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In Figueroa, the plaintiff challenged Congress’ diversion of USPTO fee revenue to non IP government programs as an illegal exaction and unconstitutional. Specifically, the plaintiff argued that because the diversion interfered with the USPTO’s performance and burdened inventors with costs unrelated to securing patent rights, it was “not rationally related to promoting the progress of the useful arts, as required by the Constitution.”
The Court disagreed, and held that the diversion was not unconstitutional. It applied a rational basis test, which required the plaintiff to prove that the diversion of fees was not “rationally related to legitimate governmental objectives.”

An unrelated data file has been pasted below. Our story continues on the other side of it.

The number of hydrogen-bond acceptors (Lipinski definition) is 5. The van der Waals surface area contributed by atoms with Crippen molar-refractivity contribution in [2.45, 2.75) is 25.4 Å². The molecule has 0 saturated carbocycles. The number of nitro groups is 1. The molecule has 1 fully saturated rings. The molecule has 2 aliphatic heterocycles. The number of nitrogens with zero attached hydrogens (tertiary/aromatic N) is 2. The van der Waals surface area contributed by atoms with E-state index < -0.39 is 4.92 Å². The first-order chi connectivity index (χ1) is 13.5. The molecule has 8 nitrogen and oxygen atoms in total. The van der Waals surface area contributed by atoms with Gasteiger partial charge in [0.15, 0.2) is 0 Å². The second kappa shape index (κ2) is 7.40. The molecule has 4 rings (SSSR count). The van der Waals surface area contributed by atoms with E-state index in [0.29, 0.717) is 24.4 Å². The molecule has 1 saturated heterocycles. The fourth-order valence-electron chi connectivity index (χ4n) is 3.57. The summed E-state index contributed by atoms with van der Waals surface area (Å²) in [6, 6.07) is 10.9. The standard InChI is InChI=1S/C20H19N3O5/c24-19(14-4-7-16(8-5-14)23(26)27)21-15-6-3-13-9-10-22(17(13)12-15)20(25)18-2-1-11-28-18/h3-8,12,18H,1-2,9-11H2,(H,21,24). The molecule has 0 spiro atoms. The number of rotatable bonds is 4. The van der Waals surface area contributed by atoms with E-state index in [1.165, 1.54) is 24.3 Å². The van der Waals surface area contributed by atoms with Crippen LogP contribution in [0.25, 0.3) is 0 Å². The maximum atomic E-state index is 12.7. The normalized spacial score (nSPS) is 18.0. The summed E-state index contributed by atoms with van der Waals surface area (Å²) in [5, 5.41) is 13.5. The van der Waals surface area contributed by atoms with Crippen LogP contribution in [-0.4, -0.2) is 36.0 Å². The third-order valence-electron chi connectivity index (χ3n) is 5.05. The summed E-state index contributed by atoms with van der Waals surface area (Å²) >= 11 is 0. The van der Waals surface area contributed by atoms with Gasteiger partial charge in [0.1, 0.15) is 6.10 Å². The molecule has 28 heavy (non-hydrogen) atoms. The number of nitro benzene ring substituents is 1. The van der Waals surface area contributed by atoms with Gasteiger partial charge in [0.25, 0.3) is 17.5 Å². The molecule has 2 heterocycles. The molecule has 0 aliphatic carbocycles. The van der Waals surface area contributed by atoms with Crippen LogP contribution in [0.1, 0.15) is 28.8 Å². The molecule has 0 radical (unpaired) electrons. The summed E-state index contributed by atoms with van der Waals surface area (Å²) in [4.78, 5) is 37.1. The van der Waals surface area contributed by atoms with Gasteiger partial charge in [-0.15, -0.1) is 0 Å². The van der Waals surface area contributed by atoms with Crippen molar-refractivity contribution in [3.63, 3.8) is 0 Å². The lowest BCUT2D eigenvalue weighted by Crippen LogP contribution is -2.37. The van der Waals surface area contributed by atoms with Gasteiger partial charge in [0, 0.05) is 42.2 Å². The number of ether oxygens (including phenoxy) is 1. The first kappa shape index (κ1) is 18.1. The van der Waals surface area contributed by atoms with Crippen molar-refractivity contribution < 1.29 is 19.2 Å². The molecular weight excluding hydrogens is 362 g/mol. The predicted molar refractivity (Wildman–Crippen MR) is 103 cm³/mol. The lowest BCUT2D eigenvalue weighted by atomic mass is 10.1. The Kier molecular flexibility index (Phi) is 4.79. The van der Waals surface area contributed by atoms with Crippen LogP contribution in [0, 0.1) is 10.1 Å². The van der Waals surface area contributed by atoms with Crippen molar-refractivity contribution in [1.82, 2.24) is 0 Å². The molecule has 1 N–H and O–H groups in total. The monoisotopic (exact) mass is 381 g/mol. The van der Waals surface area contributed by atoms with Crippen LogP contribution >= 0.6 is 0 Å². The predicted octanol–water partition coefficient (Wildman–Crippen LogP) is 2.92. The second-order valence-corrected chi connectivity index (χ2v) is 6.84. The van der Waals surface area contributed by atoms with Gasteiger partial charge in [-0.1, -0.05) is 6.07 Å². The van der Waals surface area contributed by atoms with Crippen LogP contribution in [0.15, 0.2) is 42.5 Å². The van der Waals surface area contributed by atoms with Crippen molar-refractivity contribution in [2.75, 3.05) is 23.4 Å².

Relying on Eldred v. Ashcroft, the Court noted that IP policy judgments “are vested in Congress, and courts must be deferential to Congress’ exercise of its power in that sphere.” It pointed out that under current USPTO appropriations legislation, the USPTO has continued to grow and its appropriations have increased. Therefore, it concluded that “Congress’ determination of federal spending priorities and how the patent system fits into national economic development goals is an eminently rational exercise of that power.”
NOTE: This post was written by Paul Kafadar. Paul is a law clerk at MBHB and a law student at Northwestern University in Chicago.